I've read some suggestions that you should create multiple DataContexts with only smaller subsets of your database entities for a complex database. If this is practical for you give it a try! But I imagine there would be maintenance issues with this approach.

1) I Know this is obvious but worth saying anyway - make sure you have the right foreign keys set up in your database for related entities, as then entity framework will keep track of these relationships, and be much quicker generating queries where you need to join using the foreign key.

2) Don't retrieve more than you need. One-size fits all methods to get a complex object are rarely optimal. Say you are getting a list of base objects (to put in a list) and you only need to display the name and ID of these objects in the list of the base object. Just retrieve only the base object - any navigation properties that aren't specifically needed should not be retrieved.

3) If the child objects are not collections, or they are collections but you only need 1 item (or an aggregate value such as the count) from them I would absolutely implement a View in the database and query that instead. It is MUCH quicker. EF doesn't have to do any work - its all done in the database, which is better equipped for this type of operation.

4) Be careful with .Include() and this goes back to point #2 above. If you are getting a single object + a child collection property you are best not using .Include() as then when the child collection is retrieved this will be done as a separate query. (so not getting all the base object columns for every row in the child collection)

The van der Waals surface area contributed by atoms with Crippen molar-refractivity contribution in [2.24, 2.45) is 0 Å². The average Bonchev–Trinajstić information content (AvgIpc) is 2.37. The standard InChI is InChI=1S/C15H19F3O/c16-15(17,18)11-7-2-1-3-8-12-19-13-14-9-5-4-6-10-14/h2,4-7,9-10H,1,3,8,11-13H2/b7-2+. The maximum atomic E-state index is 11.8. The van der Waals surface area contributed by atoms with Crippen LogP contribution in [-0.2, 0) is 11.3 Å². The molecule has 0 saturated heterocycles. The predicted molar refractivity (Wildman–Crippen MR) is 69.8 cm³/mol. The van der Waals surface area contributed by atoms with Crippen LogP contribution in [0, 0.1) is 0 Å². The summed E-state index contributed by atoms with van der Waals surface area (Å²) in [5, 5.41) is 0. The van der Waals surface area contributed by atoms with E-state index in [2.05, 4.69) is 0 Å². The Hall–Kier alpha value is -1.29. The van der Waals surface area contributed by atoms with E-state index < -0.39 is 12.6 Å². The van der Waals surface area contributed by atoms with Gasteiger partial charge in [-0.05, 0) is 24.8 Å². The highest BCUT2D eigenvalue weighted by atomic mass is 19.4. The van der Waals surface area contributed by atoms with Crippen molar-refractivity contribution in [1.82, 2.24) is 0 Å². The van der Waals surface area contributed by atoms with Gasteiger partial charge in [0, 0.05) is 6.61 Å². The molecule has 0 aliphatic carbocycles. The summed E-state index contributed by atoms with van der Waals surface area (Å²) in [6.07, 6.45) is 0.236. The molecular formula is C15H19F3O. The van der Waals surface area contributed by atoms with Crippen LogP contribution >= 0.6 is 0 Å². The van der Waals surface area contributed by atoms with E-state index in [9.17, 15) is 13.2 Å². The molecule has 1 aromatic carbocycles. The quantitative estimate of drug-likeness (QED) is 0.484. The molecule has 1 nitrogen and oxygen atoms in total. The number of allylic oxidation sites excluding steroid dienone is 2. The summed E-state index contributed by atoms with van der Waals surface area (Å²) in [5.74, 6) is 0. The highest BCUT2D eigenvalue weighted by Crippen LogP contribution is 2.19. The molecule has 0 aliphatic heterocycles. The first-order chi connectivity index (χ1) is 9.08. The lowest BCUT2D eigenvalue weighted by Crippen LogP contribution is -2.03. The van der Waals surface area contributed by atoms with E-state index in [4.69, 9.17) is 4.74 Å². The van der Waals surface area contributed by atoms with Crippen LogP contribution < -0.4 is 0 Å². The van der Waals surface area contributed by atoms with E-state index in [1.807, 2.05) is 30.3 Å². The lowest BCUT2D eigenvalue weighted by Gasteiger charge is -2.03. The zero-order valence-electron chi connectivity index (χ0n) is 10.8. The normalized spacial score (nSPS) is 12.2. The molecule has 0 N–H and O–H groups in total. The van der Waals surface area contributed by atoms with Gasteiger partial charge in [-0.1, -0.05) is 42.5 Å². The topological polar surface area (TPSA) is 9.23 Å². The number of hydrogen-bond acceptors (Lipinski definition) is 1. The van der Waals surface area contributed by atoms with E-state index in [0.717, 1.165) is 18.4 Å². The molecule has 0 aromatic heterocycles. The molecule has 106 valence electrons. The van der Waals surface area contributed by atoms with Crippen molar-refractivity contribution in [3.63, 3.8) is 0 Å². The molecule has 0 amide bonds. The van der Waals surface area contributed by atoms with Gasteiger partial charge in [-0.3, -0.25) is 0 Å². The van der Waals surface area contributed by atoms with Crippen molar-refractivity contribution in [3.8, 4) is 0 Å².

Following comments here's some further thoughts.

As we are dealing with an inheritance hierarchy it makes logical sense to store separate tables for the additional properties of the inheriting classes + a table for the base class. As to how to make Entity Framework perform well though is still up for debate.

I've used EF for a similar scenario (but fewer children), (Database first), but in this case I didn't use the actual Entity framework generated classes as the business objects. The EF objects directly related to the DB tables.

I created separate business classes for the base and inheriting classes, and a set of Mappers that would convert to them. A query would look something like

public static List<BaseClass> GetAllItems()
  using (var db = new MyDbEntities())
    var q1 = db.InheritedClass1.Include("BaseClass").ToList()
       .ConvertAll(x => (BaseClass)InheritedClass1Mapper.MapFromContext(x));
    var q2 = db.InheritedClass2.Include("BaseClass").ToList()
       .ConvertAll(x => (BaseClass)InheritedClass2Mapper.MapFromContext(x));

    return q1.Union(q2).ToList();  

Not saying this is the best approach, but it might be a starting point? The queries are certainly quick to compile in this case!

Comments welcome!